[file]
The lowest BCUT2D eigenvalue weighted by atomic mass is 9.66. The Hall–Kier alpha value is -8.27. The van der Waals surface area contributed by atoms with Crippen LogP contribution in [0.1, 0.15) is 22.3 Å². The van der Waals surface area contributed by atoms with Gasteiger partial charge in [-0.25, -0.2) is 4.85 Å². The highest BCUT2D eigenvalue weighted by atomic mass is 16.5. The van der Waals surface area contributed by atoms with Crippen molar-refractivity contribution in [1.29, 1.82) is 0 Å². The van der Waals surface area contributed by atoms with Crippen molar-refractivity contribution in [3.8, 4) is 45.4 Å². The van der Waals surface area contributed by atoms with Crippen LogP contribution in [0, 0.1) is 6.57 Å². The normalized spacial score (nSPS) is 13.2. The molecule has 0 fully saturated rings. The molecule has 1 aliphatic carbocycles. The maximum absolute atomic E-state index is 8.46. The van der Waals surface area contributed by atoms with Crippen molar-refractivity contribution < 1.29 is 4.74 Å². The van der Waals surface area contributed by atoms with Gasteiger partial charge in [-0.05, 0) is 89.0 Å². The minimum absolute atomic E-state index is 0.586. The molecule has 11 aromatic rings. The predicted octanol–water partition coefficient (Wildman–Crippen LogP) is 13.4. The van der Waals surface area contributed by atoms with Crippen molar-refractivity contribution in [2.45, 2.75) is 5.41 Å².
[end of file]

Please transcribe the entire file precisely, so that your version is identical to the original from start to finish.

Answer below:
The lowest BCUT2D eigenvalue weighted by atomic mass is 9.66. The Hall–Kier alpha value is -8.27. The van der Waals surface area contributed by atoms with Crippen LogP contribution in [0.1, 0.15) is 22.3 Å². The van der Waals surface area contributed by atoms with Gasteiger partial charge in [-0.25, -0.2) is 4.85 Å². The highest BCUT2D eigenvalue weighted by atomic mass is 16.5. The van der Waals surface area contributed by atoms with Crippen molar-refractivity contribution in [1.29, 1.82) is 0 Å². The van der Waals surface area contributed by atoms with Crippen molar-refractivity contribution in [3.8, 4) is 45.4 Å². The van der Waals surface area contributed by atoms with Crippen LogP contribution in [0, 0.1) is 6.57 Å². The normalized spacial score (nSPS) is 13.2. The molecule has 0 fully saturated rings. The molecule has 1 aliphatic carbocycles. The maximum absolute atomic E-state index is 8.46. The van der Waals surface area contributed by atoms with Crippen molar-refractivity contribution < 1.29 is 4.74 Å². The van der Waals surface area contributed by atoms with Gasteiger partial charge in [-0.05, 0) is 89.0 Å². The minimum absolute atomic E-state index is 0.586. The molecule has 11 aromatic rings. The predicted octanol–water partition coefficient (Wildman–Crippen LogP) is 13.4. The van der Waals surface area contributed by atoms with Crippen molar-refractivity contribution in [2.45, 2.75) is 5.41 Å².